As the trough continues to track eastward, the STH should re-engage causing the system to track southward into southwestern Australia. Intensity should persist over the next 12 hours until TC 17S makes landfall around TAU 24. Beyond TAU 36 increasing land interaction and vertical wind shear will quickly lead to dissipation of Rusty as a tropical cyclone. Model guidance is in good agreement with the forecast track and weakening scenario once the system makes landfall. Based on the good agreement in model guidance, there is high confidence in the forecast track.

Tropical Cyclone Rusty (17S) Forecast to Intensify Before Making Landfall – February 26th, 2013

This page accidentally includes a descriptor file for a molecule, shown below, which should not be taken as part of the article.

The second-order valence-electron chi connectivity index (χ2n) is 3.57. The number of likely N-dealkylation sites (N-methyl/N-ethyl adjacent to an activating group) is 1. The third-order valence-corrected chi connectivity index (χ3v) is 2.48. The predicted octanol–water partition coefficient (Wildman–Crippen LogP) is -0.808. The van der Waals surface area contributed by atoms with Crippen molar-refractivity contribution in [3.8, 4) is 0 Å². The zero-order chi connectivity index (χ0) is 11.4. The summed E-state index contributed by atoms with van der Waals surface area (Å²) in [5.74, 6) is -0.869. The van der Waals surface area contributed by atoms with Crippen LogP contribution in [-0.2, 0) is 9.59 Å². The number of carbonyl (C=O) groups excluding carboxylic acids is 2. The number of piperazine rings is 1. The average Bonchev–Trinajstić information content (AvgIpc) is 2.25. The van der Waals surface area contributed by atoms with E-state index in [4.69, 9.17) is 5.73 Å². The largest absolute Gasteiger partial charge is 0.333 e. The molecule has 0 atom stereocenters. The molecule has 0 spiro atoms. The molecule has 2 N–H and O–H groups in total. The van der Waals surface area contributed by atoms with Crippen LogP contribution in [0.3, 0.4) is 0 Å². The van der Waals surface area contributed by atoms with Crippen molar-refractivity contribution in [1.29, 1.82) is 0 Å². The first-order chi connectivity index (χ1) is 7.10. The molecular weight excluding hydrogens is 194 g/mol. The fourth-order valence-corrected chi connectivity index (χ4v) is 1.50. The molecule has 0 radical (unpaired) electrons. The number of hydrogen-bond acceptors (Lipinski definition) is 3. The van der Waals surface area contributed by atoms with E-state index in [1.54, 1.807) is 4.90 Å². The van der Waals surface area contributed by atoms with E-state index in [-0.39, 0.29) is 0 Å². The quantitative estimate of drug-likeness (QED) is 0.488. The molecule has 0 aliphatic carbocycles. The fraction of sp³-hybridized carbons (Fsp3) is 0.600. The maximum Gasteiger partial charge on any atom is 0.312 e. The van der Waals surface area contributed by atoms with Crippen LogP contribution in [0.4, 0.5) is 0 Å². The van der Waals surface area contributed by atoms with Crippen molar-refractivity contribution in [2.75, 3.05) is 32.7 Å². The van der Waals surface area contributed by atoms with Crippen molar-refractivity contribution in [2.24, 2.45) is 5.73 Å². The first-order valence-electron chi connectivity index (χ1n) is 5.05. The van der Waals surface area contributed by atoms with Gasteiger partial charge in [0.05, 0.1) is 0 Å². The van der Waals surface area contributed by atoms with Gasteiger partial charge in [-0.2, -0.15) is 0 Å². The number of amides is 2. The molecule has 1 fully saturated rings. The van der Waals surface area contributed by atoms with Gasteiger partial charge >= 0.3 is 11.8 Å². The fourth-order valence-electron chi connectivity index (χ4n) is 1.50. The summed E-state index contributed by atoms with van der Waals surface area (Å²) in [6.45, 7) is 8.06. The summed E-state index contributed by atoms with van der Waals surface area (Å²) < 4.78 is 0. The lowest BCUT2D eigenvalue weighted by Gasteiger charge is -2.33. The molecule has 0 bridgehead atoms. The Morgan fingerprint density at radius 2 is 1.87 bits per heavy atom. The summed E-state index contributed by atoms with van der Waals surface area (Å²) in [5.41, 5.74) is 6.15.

17.5S 118.1E

February 26th, 2013 Category: Image of the day, Tropical Cyclones

Tropical Cyclone Rusty (17S) – February 26th, 2013

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Track of Tropical Cyclone Rusty (17S) - February 26th, 2013 © Univ. of Wisconsin

Track of TC 17S

Tropical Cyclone Rusty (17S), is tracking slowly along the western periphery of the subtropical ridge (STR) but is forecast to turn south-southwestward as the western branch of the STR builds south of the system within the next 24 hours.

After TAU 72, TC 17S will track southward to south-southeastward ahead of a deep shortwave trough. With the exception of the UKMO tracker, dynamic model guidance is in good agreement and supports the JTWC forecast track, which is positioned close to the multi-model consensus.